Anom started when an FBI confidential human source (CHS), who had previously sold devices from Phantom Secure and another firm called Sky Global, was developing their own product. The CHS then "offered this next generation device, named 'Anom,' to the FBI to use in ongoing and new investigations," court documents read.
In June the FBI and its law enforcement partners in Australia and Europe announced over 800 arrests after they had surreptitiously been listening in on Anom users' messages for years. In all, authorities obtained over 27 million messages from over 11,800 devices running the Anom software in more than 100 countries by silently adding an extra encryption key which allowed agencies to read a copy of the messages. People allegedly smuggling cocaine hidden inside cans of tuna, hollowed out pineapples, and even diplomatic pouches all used Anom to coordinate their large-scale trafficking operations, according to court documents.
That's some cool and scary shit. I'm glad they got all those criminals, but what happens when the people targeted are political dissidents? As Schneier has discussed at length, there is no such thing as a zero-trust environment.
Two sad-funny examples of how, nah, we're exactly that dumb. The first, from TDWTF, points out the fundamental problem with training a machine-learning system how to write software:
Any ML system is only as good as its training data, and this leads to some seriously negative outcomes. We usually call this algorithmic bias, and we all know the examples. It's why voice assistants have a hard time with certain names or accents. It's why sentencing tools for law enforcement mis-classify defendants. It's why facial recognition systems have a hard time with darker skin tones.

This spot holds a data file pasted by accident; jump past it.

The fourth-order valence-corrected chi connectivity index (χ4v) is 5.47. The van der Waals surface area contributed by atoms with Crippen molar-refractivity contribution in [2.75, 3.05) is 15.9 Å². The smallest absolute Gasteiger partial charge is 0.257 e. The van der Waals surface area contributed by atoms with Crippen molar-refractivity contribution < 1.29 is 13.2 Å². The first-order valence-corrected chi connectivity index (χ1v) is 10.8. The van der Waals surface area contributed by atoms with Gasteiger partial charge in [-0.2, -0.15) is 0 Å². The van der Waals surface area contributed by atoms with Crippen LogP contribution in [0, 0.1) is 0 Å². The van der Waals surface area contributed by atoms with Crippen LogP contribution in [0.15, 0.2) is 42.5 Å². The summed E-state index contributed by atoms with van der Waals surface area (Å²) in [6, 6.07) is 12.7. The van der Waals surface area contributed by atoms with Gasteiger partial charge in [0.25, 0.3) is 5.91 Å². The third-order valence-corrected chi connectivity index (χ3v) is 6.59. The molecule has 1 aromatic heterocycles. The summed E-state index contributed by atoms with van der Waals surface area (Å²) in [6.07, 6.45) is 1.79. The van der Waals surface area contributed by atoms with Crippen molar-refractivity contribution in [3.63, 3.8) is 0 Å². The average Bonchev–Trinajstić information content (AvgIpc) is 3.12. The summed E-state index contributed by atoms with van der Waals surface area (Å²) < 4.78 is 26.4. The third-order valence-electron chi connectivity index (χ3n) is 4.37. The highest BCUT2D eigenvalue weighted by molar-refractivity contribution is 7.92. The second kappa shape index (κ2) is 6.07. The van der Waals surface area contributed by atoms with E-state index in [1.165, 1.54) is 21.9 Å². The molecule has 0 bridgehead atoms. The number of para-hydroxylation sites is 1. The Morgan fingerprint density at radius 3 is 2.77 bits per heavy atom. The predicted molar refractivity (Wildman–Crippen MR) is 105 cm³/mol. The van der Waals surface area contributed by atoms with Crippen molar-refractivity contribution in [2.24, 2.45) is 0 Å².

In the case of an ML tool that was trained on publicly available code, there's a blatantly obvious flaw in the training data: MOST CODE IS BAD.
If you feed a big pile of Open Source code into OpenAI, the only thing you're doing is automating the generation of bad code, because most of the code you fed the system is bad. It's ironic that the biggest obstacle to automating programmers out of a job is that we are terrible at our jobs.
I regret to inform the non-programmer portion of the world that this is true.
But still, most of the world's bad code isn't nearly as bad as the deposition Paula Deen gave in her harassment suit in May 2013. This came up in a conversation over the weekend, and the person I discussed this with insisted that, no, she really said incredibly dumb things that one has to imagine made her attorney weep. She reminds us that the Venn diagram of casual bigotry and stupidity has a large overlapping area labeled "Murica."
Just wait for the bit where the plaintiff's attorney asks Deen to give an example of a nice way to use the N-word.
I will now continue writing code I hope never winds up in either a deposition or on TDWTF.
Credit-card processing company Worldpay mixed up two fields in a batch on Tuesday (that they mixed up with a batch from April 18th), resulting in hilarious (in retrospect) errors processing charges from the Brighton Palace Pier in southern England. How do we know the error involved April 18th, you ask? Try to guess:
One woman who had visited the attraction in April told of her surprise on the morning of 24 June when a text message from her bank informed her that her account was overdrawn. She discovered that £2,104.18 had been taken on Wednesday by Brighton Palace Pier in what was described as a “deferred payment.”
Ah, haha, ha. I did spend about four minutes pondering how the process failed, as Worldpay claims the error actually occurred Tuesday of this week, but I have my own code to fix before I start debugging someone else's today.